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(Image: MichaelJay/iStockphoto)

(Image: MichaelJay/iStockphoto)

Data science and analytics are some of the top in-demand job categories in the technology industry today. Indeed, demand is higher than supply for these specialists, and many data science master's degree programs have sprouted in the past few years. The online learning curriculum has expanded significantly, too, with offerings from the big MOOC providers (massive open online course) such as Coursera and Udemy, as well as vendors who offer the technologies that enable big data, such as MapR and Confluent, among many others.

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But aside from formal education, either online or offline, there are other ways to learn about this emerging field, and to gain some of the skills you need if this is the next step for you on your career journey. If you're an executive leading a team of data scientists, you might need better grounding to learn about the technology the group's members use to do their jobs.

InformationWeek has put together a collection of essential reading for data scientists, business analysts, executives, and others who are interested in this rapidly growing field.

Our collection features 10 books to help you understand everything from the ramifications of widespread algorithms and models for our future society, to how to use some of the most popular languages and tools to generate insights from data.

What are the essential skills for data scientists to possess? What are some of the key recipes for R users to leverage in their work? How can you use data to tell stories that compel your audience to action? How can you work with big data technologies such as Apache Hadoop and Apache Spark?

What are the cultural and economic ramifications of a future world where so many decisions are based on a black box of algorithms? Take a look at this list to find out. Are there any that you will add to your reading list? Did we miss any? Let us know in the comments below.

Jessica Davis has spent a career covering the intersection of business and technology at titles including IDG's Infoworld, Ziff Davis Enterprise's eWeek and Channel Insider, and Penton Technology's MSPmentor. She's passionate about the practical use of business intelligence, ... View Full BioWe welcome your comments on this topic on our social media channels, or [contact us directly] with questions about the site.Previous1 of 11NextComment  | Email This  | Print  | RSSMore InsightsWebcasts Malicious Insiders: Real Defense for Real Businesses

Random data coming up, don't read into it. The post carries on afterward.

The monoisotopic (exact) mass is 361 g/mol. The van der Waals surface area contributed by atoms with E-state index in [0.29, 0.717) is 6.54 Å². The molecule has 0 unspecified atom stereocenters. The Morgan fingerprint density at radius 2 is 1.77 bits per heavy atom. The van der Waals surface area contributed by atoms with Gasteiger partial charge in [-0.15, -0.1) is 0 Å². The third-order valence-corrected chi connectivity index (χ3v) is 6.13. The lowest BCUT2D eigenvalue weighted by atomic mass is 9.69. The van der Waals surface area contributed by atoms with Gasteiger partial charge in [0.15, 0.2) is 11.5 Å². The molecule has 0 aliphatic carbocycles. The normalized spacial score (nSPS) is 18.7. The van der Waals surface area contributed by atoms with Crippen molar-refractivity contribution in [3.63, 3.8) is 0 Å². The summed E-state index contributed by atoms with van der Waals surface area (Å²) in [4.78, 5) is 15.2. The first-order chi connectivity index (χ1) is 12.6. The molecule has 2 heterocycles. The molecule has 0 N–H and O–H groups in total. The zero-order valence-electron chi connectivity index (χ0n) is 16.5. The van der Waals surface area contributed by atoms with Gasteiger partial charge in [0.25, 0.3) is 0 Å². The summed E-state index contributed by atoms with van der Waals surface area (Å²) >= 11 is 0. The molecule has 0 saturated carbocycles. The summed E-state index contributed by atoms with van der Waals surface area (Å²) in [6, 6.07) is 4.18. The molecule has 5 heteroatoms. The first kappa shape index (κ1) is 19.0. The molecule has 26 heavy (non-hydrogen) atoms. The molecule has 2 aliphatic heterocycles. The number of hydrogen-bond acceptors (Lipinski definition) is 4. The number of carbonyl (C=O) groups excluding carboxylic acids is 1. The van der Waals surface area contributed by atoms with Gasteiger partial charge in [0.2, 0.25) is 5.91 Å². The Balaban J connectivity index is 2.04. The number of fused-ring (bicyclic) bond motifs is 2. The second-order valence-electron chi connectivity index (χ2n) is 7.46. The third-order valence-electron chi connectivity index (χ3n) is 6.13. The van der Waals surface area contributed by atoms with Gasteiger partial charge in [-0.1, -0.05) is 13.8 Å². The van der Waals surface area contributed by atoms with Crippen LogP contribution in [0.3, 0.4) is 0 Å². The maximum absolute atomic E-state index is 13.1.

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4/29/2016 | 2:21:31 PM The focus should be on the principles, not the tools
Once people understand what they're doing, then they can worry more about the finer points of the tools.  Thus, to start with a Python book was completely inappropriate. Reply  |  Post Message  |  Messages List  |  Start a Board Technocrati Login50%50% Technocrati,
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4/26/2016 | 2:13:21 PM Using Excel for Big Data Insight

Interesting to see a Book referenced here that maximizes the use of Excel.   The Analytics Industry would love that analysts use the more complex tools for Big Data analysis, but Excel is still very heavily relied upon and probably the fastest way to start to examine and gain insight from the Data.

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4/26/2016 | 2:08:17 PM Big Data Findings: How Do We Convey it ?

I am glad a book on Story Telling was included in this list.  This is a major issue for Analyst.  

After all the numbers and data have been crunched.  It is essential to be able to convey findings and approach easily to those who are less technically inclined.

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4/26/2016 | 2:04:41 PM Get Started With Understanding Big Data

Thank you Jessica for providing an interesting and useful listing of Big Data resources.  Those of us in tech can no longer easily ignore Big Data and your recommended reading list of great help.

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4/25/2016 | 8:50:55 PM The Misuse and Misunderstanding of Big Data

" ...if a poor student can't get a loan because his zip code shows he is too risky, then he's cut off from the kind of education that could pull him out of poverty."


 Just one example of how the use of Big Data is limited and counterproductive if it is not well structured from the start.

This is one of the recent arguments I have been making about the use of Big Data. I am glad that Ms. O'Neil addresses the issue. 

I would consider this a must read for Analytics professionals both new and old.


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